Paradoxically, while consumers have come to expect as few ingredients as possible in their bread, they are also expressing an interest in healthier additions, reports Jonathan Thomas.
Bread consumption held up throughout much of the world during the chaos caused by the COVID-19 pandemic. In certain countries and regions, sales were boosted by the lockdown measures imposed to curb the spread of the virus — for instance, the closure of many workplace increased demand amongst homeworkers for bread with which to create breakfasts and lunches that otherwise would have been eaten out of the home. Even before the arrival of the pandemic, bread consumption had started to recover from the dip witnessed in the middle of the last decade, when bread began to attract some negative attention concerning its allegedly unhealthy nature, specifically its high salt and calorie levels.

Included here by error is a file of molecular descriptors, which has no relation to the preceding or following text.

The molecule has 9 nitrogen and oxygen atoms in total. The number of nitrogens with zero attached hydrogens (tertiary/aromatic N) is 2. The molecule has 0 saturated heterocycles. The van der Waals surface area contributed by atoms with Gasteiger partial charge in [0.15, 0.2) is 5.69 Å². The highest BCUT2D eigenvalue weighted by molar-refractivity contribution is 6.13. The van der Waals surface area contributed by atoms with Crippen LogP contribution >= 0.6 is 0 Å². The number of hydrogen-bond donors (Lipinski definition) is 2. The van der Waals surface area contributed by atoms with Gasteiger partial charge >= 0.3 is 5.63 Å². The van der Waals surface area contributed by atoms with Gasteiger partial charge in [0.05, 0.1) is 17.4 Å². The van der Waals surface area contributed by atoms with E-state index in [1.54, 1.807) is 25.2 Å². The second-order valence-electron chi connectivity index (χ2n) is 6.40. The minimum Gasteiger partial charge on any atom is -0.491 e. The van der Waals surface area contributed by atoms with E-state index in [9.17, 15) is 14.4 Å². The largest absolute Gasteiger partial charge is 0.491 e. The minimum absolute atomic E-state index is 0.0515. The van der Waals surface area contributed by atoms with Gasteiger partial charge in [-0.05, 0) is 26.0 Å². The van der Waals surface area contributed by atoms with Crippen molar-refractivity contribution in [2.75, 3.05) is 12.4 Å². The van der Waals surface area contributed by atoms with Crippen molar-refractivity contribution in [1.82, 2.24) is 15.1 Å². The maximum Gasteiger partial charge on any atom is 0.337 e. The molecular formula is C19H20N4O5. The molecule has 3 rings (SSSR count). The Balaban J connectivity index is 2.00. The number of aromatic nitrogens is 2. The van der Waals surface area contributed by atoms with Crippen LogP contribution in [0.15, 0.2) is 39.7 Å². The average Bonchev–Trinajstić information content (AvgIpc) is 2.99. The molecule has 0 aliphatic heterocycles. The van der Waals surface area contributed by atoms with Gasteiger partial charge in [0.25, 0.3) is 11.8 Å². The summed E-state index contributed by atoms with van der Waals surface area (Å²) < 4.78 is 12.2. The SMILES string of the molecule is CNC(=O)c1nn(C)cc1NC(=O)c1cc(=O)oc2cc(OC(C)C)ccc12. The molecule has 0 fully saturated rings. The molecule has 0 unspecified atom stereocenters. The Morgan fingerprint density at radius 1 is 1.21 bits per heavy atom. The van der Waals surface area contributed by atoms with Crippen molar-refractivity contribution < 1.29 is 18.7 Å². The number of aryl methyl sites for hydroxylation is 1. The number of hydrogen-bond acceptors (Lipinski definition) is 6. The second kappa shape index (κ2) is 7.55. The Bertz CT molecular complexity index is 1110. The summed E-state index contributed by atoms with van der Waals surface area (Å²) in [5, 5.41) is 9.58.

Much of the recovery within the bread market observed since then has been attributed to growing consumer interest in more premium and artisanal varieties. However, the emergence of healthier breads has also succeeded in attracting lapsed consumers back to the category, while manufacturers have undergone reformulation efforts to boost the nutritional appeal of bread. This trend has been apparent within the frozen, fresh and industrial bread categories. Away from the bread sector, consumer interest in healthy attributes such as clean label continues to increase for other types of bakery goods, e.g. cakes, muffins and biscuits.
Health remains a major driver of consumer behaviour and hence new product activity within the market for bakery products such as bread. Typically, health-related NPD has taken the form of manufacturers incorporating ingredients associated with health benefits (such as protein, ancient grains, fibre, seeds, etc.), reducing calories or launching products geared towards certain diets and/or lifestyles. These health trends remain at the forefront of corporate strategy for many manufacturers of frozen dough and part-baked products.
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